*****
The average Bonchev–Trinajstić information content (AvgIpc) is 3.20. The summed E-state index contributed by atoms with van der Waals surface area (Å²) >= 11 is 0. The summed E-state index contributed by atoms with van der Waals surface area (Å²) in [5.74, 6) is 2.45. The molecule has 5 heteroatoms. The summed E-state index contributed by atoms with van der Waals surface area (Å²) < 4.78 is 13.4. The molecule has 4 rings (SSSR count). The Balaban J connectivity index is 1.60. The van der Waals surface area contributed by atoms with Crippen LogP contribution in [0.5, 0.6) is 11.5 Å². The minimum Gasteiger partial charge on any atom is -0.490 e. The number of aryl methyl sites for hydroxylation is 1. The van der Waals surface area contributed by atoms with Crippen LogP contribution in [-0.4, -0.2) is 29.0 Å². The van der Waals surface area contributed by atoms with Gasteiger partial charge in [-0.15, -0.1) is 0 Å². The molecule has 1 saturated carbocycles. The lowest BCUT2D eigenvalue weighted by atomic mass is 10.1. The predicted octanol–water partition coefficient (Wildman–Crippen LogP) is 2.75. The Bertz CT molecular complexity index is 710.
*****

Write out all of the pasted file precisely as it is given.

The average Bonchev–Trinajstić information content (AvgIpc) is 3.20. The summed E-state index contributed by atoms with van der Waals surface area (Å²) >= 11 is 0. The summed E-state index contributed by atoms with van der Waals surface area (Å²) in [5.74, 6) is 2.45. The molecule has 5 heteroatoms. The summed E-state index contributed by atoms with van der Waals surface area (Å²) < 4.78 is 13.4. The molecule has 4 rings (SSSR count). The Balaban J connectivity index is 1.60. The van der Waals surface area contributed by atoms with Crippen LogP contribution in [0.5, 0.6) is 11.5 Å². The minimum Gasteiger partial charge on any atom is -0.490 e. The number of aryl methyl sites for hydroxylation is 1. The van der Waals surface area contributed by atoms with Crippen LogP contribution in [-0.4, -0.2) is 29.0 Å². The van der Waals surface area contributed by atoms with Gasteiger partial charge in [-0.15, -0.1) is 0 Å². The molecule has 1 saturated carbocycles. The lowest BCUT2D eigenvalue weighted by atomic mass is 10.1. The predicted octanol–water partition coefficient (Wildman–Crippen LogP) is 2.75. The Bertz CT molecular complexity index is 710.